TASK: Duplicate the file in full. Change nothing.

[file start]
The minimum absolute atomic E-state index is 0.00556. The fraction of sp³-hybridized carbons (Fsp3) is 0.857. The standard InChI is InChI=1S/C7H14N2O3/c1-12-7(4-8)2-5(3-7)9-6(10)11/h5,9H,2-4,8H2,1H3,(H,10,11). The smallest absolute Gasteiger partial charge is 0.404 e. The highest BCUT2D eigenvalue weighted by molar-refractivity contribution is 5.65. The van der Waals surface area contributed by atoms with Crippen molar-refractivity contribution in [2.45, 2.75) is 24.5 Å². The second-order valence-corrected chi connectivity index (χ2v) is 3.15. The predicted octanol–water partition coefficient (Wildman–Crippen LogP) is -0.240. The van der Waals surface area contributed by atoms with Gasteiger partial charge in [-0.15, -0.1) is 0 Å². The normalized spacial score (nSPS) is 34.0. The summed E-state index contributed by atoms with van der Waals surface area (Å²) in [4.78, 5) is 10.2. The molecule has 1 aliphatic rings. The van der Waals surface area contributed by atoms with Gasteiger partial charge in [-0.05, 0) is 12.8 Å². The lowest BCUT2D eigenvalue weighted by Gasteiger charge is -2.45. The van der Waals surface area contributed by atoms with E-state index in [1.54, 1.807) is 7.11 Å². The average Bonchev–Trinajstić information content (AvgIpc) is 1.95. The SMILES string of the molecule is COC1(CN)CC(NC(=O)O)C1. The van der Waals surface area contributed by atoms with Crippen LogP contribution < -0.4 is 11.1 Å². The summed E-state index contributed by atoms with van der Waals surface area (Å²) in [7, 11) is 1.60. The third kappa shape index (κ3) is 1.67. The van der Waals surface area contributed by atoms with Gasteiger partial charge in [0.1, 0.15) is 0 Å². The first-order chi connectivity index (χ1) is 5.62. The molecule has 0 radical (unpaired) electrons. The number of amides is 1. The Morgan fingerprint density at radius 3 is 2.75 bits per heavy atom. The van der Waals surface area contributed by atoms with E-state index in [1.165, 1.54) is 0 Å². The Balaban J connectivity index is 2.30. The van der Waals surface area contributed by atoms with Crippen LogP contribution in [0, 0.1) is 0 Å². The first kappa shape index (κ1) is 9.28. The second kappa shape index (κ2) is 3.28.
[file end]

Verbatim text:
The minimum absolute atomic E-state index is 0.00556. The fraction of sp³-hybridized carbons (Fsp3) is 0.857. The standard InChI is InChI=1S/C7H14N2O3/c1-12-7(4-8)2-5(3-7)9-6(10)11/h5,9H,2-4,8H2,1H3,(H,10,11). The smallest absolute Gasteiger partial charge is 0.404 e. The highest BCUT2D eigenvalue weighted by molar-refractivity contribution is 5.65. The van der Waals surface area contributed by atoms with Crippen molar-refractivity contribution in [2.45, 2.75) is 24.5 Å². The second-order valence-corrected chi connectivity index (χ2v) is 3.15. The predicted octanol–water partition coefficient (Wildman–Crippen LogP) is -0.240. The van der Waals surface area contributed by atoms with Gasteiger partial charge in [-0.15, -0.1) is 0 Å². The normalized spacial score (nSPS) is 34.0. The summed E-state index contributed by atoms with van der Waals surface area (Å²) in [4.78, 5) is 10.2. The molecule has 1 aliphatic rings. The van der Waals surface area contributed by atoms with Gasteiger partial charge in [-0.05, 0) is 12.8 Å². The lowest BCUT2D eigenvalue weighted by Gasteiger charge is -2.45. The van der Waals surface area contributed by atoms with E-state index in [1.54, 1.807) is 7.11 Å². The average Bonchev–Trinajstić information content (AvgIpc) is 1.95. The SMILES string of the molecule is COC1(CN)CC(NC(=O)O)C1. The van der Waals surface area contributed by atoms with Crippen LogP contribution < -0.4 is 11.1 Å². The summed E-state index contributed by atoms with van der Waals surface area (Å²) in [7, 11) is 1.60. The third kappa shape index (κ3) is 1.67. The van der Waals surface area contributed by atoms with Gasteiger partial charge in [0.1, 0.15) is 0 Å². The first-order chi connectivity index (χ1) is 5.62. The molecule has 0 radical (unpaired) electrons. The number of amides is 1. The Morgan fingerprint density at radius 3 is 2.75 bits per heavy atom. The van der Waals surface area contributed by atoms with E-state index in [1.165, 1.54) is 0 Å². The Balaban J connectivity index is 2.30. The van der Waals surface area contributed by atoms with Crippen LogP contribution in [0, 0.1) is 0 Å². The first kappa shape index (κ1) is 9.28. The second kappa shape index (κ2) is 3.28.